Robert Greenberg

Historian, Composer, Pianist, Speaker, Author

Music History Monday: The Show Will Go On!

Shostakovich’s Symphony No. 13 Premiere

L-R: Dmitri Shostakovich, Kirill Kondrashin, and Yevgeny Yevtushenko after the premiere of Shostakovich’s Symphony No. 13 on December 18, 1962.

On December 18, 1962 – 55 years ago today – Dmitri Shostakovich’s Symphony No. 13 received its premiere in Moscow. It was a premiere that almost didn’t take place, one that did indeed take place even though officially it did not really take place!

Here’s what happened

Joseph Stalin – the “great leader and teacher” and butcher par excellence – died in March of 1953. He was succeeded as “First Secretary of the Central Committee of the Communist Party of the Soviet Union” by Nikita Khrushchev. In 1956, Khrushchev denounced Stalin as being “savage, half-mad and power-crazed” in his famous “secret speech”. Delivered to the 20th Party Congress in February of 1956, the speech was, in fact, anything but secret.

Khrushchev’s denunciation of Stalin initiated a period called the “Thaw”, during which domestic repression and censorship in the Soviet bloc were scaled back significantly, until Khrushchev’s ouster in 1964. The Thaw reached its climax in 1962 with the publication of Alexander Solzhenitsyn’s One Day in the Life of Ivan Denisovich and the premiere of Dmitri Shostakovich’s Symphony No. 13. Never mind that the Soviet authorities did everything they could to undermine the Symphony’s premiere, and that it was banned outright after it second performance. It was composed, it was heard, and its impact could not be forgotten.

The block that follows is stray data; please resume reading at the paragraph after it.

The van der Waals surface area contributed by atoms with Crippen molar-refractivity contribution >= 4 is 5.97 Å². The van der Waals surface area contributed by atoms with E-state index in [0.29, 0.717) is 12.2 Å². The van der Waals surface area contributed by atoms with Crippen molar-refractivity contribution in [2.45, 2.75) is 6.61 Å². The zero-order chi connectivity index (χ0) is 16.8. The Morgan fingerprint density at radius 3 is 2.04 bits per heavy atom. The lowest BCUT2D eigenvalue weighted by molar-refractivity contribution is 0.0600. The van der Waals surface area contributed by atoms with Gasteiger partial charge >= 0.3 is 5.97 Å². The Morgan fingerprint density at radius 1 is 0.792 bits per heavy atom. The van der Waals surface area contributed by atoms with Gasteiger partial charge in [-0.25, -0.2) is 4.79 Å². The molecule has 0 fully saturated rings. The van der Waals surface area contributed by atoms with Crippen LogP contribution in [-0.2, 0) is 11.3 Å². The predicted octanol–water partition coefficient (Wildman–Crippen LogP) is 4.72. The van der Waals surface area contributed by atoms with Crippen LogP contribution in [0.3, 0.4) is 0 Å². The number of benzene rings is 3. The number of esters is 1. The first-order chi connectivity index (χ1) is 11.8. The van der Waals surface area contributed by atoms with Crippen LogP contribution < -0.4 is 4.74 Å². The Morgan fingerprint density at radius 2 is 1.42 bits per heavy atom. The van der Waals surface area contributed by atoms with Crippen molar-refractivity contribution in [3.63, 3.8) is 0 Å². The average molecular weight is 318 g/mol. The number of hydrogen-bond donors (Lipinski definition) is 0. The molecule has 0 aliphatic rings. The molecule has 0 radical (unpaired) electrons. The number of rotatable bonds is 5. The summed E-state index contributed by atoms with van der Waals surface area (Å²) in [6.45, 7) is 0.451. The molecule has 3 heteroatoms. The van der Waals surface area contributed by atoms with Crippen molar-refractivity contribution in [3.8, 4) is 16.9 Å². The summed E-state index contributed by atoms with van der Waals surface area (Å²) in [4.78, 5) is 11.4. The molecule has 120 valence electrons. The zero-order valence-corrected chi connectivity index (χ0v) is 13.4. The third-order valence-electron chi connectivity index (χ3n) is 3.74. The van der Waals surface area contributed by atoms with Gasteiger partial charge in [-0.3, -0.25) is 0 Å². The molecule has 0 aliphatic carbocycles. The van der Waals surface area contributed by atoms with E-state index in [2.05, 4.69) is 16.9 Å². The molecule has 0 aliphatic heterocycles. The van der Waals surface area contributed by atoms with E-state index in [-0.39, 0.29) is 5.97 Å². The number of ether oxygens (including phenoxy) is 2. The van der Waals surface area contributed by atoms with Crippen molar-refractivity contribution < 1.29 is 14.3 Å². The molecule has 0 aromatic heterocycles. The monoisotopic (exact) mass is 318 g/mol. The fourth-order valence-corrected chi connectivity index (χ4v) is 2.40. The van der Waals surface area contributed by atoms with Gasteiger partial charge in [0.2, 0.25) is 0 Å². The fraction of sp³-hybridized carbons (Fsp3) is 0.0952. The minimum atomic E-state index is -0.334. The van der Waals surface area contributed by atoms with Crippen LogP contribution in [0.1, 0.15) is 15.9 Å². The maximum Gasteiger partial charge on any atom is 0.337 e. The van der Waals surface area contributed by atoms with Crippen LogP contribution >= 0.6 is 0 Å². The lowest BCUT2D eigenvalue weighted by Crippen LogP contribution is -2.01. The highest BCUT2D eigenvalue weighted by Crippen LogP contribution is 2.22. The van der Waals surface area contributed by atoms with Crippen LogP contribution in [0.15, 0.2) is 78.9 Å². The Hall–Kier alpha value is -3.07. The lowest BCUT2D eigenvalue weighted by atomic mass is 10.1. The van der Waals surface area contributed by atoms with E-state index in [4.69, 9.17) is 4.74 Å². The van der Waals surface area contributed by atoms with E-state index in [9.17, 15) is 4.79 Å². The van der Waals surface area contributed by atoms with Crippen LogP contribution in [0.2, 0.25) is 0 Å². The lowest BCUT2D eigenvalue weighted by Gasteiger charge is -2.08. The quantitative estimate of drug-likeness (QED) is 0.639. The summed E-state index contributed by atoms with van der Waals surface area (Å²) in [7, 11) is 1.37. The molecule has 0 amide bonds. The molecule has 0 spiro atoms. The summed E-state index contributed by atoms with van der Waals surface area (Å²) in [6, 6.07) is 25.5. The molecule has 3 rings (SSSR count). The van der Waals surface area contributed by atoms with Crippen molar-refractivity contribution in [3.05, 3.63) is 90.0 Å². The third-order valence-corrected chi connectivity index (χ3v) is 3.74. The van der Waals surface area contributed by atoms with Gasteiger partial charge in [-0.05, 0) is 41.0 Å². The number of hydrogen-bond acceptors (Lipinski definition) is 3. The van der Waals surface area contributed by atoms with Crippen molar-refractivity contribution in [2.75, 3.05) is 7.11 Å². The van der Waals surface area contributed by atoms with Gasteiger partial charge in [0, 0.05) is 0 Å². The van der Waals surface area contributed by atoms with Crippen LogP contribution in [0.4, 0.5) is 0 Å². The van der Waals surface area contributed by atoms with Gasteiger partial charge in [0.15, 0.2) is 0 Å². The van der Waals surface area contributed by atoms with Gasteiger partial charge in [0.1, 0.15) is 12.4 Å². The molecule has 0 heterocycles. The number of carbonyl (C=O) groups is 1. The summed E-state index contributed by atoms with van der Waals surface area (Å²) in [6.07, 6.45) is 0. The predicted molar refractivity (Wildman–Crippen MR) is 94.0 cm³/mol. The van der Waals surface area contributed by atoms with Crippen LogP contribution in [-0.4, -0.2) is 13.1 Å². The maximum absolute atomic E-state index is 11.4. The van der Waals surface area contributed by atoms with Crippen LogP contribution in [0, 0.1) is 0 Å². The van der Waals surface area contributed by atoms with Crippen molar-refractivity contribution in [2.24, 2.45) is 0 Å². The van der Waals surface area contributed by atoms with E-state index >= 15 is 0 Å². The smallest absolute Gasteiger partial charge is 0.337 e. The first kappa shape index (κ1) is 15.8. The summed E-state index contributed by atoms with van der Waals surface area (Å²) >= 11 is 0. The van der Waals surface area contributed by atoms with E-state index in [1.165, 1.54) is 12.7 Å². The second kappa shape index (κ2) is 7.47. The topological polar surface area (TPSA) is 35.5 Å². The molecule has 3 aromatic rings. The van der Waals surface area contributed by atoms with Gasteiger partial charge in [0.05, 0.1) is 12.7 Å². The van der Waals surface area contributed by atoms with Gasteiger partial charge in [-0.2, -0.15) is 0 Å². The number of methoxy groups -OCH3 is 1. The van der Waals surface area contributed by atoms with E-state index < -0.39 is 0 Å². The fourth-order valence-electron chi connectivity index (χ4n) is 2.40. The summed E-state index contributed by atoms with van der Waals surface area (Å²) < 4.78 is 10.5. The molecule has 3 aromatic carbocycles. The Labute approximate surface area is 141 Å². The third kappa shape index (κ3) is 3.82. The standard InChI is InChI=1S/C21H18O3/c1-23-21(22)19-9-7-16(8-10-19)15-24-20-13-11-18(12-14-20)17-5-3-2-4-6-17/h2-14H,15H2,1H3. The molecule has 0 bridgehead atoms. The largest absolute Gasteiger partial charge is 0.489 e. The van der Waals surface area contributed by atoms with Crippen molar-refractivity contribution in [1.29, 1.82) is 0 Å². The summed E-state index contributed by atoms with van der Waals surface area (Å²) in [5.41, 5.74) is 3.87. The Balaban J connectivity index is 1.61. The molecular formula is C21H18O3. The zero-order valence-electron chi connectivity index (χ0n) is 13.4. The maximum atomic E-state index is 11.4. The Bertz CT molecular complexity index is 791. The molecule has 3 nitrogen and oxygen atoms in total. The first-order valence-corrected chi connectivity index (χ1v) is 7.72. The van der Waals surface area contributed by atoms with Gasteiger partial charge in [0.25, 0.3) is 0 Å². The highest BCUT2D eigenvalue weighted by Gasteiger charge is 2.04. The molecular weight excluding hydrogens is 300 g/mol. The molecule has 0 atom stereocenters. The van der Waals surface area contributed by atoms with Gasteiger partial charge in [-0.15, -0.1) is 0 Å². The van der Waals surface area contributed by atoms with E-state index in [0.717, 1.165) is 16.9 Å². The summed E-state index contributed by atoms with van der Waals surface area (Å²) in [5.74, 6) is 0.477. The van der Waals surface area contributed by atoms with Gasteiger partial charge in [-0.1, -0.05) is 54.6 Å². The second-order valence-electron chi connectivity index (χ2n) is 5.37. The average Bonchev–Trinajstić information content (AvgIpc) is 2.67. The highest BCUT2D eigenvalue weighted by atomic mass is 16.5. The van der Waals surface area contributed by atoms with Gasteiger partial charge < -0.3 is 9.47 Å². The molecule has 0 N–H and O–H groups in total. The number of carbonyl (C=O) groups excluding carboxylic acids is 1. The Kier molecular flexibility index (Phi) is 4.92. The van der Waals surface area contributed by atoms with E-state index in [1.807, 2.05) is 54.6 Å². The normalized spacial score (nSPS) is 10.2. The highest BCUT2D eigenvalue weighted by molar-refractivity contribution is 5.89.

Background: on September 19, 1961 a poem entitled Babi Yar was published. Written by a 28 year-old poet named Yevgeny Yevtushenko, the poem – an outright condemnation of Soviet anti-Semitism – unleashed a firestorm of controversy. Yevtushenko was vilified, ostracized, threatened and spat upon.

Babi Yar is a ravine outside of Kiev where over 100,000 men, women and children, mostly Jews, were slaughtered and dumped by the Nazis. On one day alone – September 29, 1941 – over 30,000 people were killed there. The Soviet government did not “officially recognize” the slaughter as ever having taken place. Yevtushenko’s poem tore away the official Soviet façade and revealed for everyone to see the rampant, societal anti-Semitism behind that façade.

Shostakovich read the poem and was deeply moved. He told an interviewer:
“I was overjoyed when I read Yevtushenko’s Babi Yar; the poem astounded me. It astounded thousands of people. Many had heard about Babi Yar, but it took Yevtushenko’s poem to make them aware of it. They tried to destroy the memory of Babi Yar. But after Yevtushenko’s poem, it became clear that it would never be forgotten. That is the power of art. Art destroys silence.”
So it was that Yevtushenko received a phone call from the great and famous Shostakovich. Yevtushenko recalled:

“The telephone rang. I heard his amazing, inimitable voice. It was slightly hoarse, stuttering, vibrating, jerky.

‘Yevgeny Alexandrovich. Shostakovich here. I’ve read your poem Babi Yar. It’s a remarkable poem. Will you allow me to set it to music?’

I was in seventh heaven. At a difficult moment when I was being attacked from every side, Shostakovich himself was asking my permission to set my poem to music!

I replied, hurriedly, fearing that he might change his mind. ‘Of course, please do.’

He said matter-of-factly: ‘Splendid. Thank God, you don’t mind. The music is ready. Can you come here right away?’

From childhood the name Dmitri Dmitriyevich Shostakovich meant something eternal to me, and I never thought that I would meet him in the flesh. . . . I went to his apartment where for the first time I heard his setting of Babi Yar. It was not a symphony yet. It was quite extraordinary. He sang in a hoarse voice. When he came to the line, ‘It seems to me that I am Anne Frank,’ he wept. I was overwhelmed. He amazed me with his profound rendering of the poem. His music made the poem greater, more meaningful and powerful. In a word, it became a much better poem.”